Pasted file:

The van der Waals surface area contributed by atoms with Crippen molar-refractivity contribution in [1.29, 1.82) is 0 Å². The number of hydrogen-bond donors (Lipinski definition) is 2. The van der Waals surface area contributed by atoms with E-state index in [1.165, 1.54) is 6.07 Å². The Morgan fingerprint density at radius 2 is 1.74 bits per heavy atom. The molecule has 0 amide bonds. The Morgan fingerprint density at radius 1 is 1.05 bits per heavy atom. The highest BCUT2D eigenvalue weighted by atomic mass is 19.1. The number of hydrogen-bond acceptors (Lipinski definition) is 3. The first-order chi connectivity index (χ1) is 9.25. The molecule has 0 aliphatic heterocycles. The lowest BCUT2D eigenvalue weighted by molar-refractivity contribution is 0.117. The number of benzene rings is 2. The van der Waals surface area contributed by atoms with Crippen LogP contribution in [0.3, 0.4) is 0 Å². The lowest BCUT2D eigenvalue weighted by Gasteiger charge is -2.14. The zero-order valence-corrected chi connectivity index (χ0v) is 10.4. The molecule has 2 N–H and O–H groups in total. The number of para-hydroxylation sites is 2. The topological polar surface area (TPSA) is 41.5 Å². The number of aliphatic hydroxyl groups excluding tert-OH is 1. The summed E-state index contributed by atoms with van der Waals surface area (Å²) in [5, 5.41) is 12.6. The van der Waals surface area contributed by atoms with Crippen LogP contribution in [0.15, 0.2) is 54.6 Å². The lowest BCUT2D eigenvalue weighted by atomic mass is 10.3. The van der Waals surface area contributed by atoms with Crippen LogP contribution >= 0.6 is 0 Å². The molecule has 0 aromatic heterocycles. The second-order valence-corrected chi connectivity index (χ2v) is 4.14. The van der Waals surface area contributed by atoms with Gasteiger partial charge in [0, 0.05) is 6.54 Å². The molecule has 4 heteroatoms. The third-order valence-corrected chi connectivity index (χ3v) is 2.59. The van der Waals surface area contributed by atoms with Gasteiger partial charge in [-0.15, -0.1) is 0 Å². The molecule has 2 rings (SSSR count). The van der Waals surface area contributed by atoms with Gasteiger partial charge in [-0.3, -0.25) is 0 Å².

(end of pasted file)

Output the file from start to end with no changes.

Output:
The van der Waals surface area contributed by atoms with Crippen molar-refractivity contribution in [1.29, 1.82) is 0 Å². The number of hydrogen-bond donors (Lipinski definition) is 2. The van der Waals surface area contributed by atoms with E-state index in [1.165, 1.54) is 6.07 Å². The Morgan fingerprint density at radius 2 is 1.74 bits per heavy atom. The molecule has 0 amide bonds. The Morgan fingerprint density at radius 1 is 1.05 bits per heavy atom. The highest BCUT2D eigenvalue weighted by atomic mass is 19.1. The number of hydrogen-bond acceptors (Lipinski definition) is 3. The first-order chi connectivity index (χ1) is 9.25. The molecule has 0 aliphatic heterocycles. The lowest BCUT2D eigenvalue weighted by molar-refractivity contribution is 0.117. The number of benzene rings is 2. The van der Waals surface area contributed by atoms with Crippen LogP contribution in [0.3, 0.4) is 0 Å². The lowest BCUT2D eigenvalue weighted by Gasteiger charge is -2.14. The zero-order valence-corrected chi connectivity index (χ0v) is 10.4. The molecule has 2 N–H and O–H groups in total. The number of para-hydroxylation sites is 2. The topological polar surface area (TPSA) is 41.5 Å². The number of aliphatic hydroxyl groups excluding tert-OH is 1. The summed E-state index contributed by atoms with van der Waals surface area (Å²) in [5, 5.41) is 12.6. The van der Waals surface area contributed by atoms with Crippen LogP contribution in [0.15, 0.2) is 54.6 Å². The lowest BCUT2D eigenvalue weighted by atomic mass is 10.3. The van der Waals surface area contributed by atoms with Crippen LogP contribution >= 0.6 is 0 Å². The molecule has 0 aromatic heterocycles. The second-order valence-corrected chi connectivity index (χ2v) is 4.14. The van der Waals surface area contributed by atoms with Gasteiger partial charge in [0, 0.05) is 6.54 Å². The molecule has 4 heteroatoms. The third-order valence-corrected chi connectivity index (χ3v) is 2.59. The van der Waals surface area contributed by atoms with Gasteiger partial charge in [-0.15, -0.1) is 0 Å². The molecule has 2 rings (SSSR count). The van der Waals surface area contributed by atoms with Gasteiger partial charge in [-0.3, -0.25) is 0 Å².